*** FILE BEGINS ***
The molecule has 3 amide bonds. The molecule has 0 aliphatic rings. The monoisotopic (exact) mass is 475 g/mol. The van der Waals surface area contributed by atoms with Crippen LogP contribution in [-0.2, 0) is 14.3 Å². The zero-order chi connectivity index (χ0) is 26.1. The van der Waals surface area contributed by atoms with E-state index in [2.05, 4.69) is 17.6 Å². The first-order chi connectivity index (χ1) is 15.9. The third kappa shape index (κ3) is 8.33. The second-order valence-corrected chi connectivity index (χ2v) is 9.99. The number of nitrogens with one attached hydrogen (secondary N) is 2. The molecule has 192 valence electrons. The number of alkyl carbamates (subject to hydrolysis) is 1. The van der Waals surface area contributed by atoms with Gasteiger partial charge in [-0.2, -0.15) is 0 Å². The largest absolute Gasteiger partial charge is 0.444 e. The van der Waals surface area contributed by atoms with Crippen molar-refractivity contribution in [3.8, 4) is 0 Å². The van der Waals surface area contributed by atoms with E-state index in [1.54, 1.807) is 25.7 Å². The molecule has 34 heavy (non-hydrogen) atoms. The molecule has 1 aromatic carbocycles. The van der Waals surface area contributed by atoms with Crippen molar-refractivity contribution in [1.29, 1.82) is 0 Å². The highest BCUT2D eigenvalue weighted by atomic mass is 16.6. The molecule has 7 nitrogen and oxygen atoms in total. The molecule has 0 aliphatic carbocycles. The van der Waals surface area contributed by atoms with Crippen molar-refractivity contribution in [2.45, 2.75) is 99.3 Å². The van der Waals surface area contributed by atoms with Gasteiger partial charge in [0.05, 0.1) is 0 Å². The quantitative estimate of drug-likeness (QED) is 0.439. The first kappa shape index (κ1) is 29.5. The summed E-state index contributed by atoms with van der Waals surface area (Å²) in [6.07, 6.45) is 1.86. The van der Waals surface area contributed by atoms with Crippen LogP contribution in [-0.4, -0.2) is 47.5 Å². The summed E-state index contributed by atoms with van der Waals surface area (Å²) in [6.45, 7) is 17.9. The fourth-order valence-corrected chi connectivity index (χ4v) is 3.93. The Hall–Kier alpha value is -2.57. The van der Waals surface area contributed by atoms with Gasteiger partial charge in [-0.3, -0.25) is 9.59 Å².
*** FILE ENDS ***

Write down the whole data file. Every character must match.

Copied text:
The molecule has 3 amide bonds. The molecule has 0 aliphatic rings. The monoisotopic (exact) mass is 475 g/mol. The van der Waals surface area contributed by atoms with Crippen LogP contribution in [-0.2, 0) is 14.3 Å². The zero-order chi connectivity index (χ0) is 26.1. The van der Waals surface area contributed by atoms with E-state index in [2.05, 4.69) is 17.6 Å². The first-order chi connectivity index (χ1) is 15.9. The third kappa shape index (κ3) is 8.33. The second-order valence-corrected chi connectivity index (χ2v) is 9.99. The number of nitrogens with one attached hydrogen (secondary N) is 2. The molecule has 192 valence electrons. The number of alkyl carbamates (subject to hydrolysis) is 1. The van der Waals surface area contributed by atoms with Gasteiger partial charge in [-0.2, -0.15) is 0 Å². The largest absolute Gasteiger partial charge is 0.444 e. The van der Waals surface area contributed by atoms with Crippen molar-refractivity contribution in [3.8, 4) is 0 Å². The van der Waals surface area contributed by atoms with E-state index in [1.54, 1.807) is 25.7 Å². The molecule has 34 heavy (non-hydrogen) atoms. The molecule has 1 aromatic carbocycles. The van der Waals surface area contributed by atoms with Crippen molar-refractivity contribution in [1.29, 1.82) is 0 Å². The highest BCUT2D eigenvalue weighted by atomic mass is 16.6. The molecule has 7 nitrogen and oxygen atoms in total. The molecule has 0 aliphatic carbocycles. The van der Waals surface area contributed by atoms with Crippen molar-refractivity contribution in [2.45, 2.75) is 99.3 Å². The van der Waals surface area contributed by atoms with Gasteiger partial charge in [0.05, 0.1) is 0 Å². The quantitative estimate of drug-likeness (QED) is 0.439. The first kappa shape index (κ1) is 29.5. The summed E-state index contributed by atoms with van der Waals surface area (Å²) in [6.07, 6.45) is 1.86. The van der Waals surface area contributed by atoms with Crippen LogP contribution in [-0.4, -0.2) is 47.5 Å². The summed E-state index contributed by atoms with van der Waals surface area (Å²) in [6.45, 7) is 17.9. The fourth-order valence-corrected chi connectivity index (χ4v) is 3.93. The Hall–Kier alpha value is -2.57. The van der Waals surface area contributed by atoms with Gasteiger partial charge in [-0.3, -0.25) is 9.59 Å².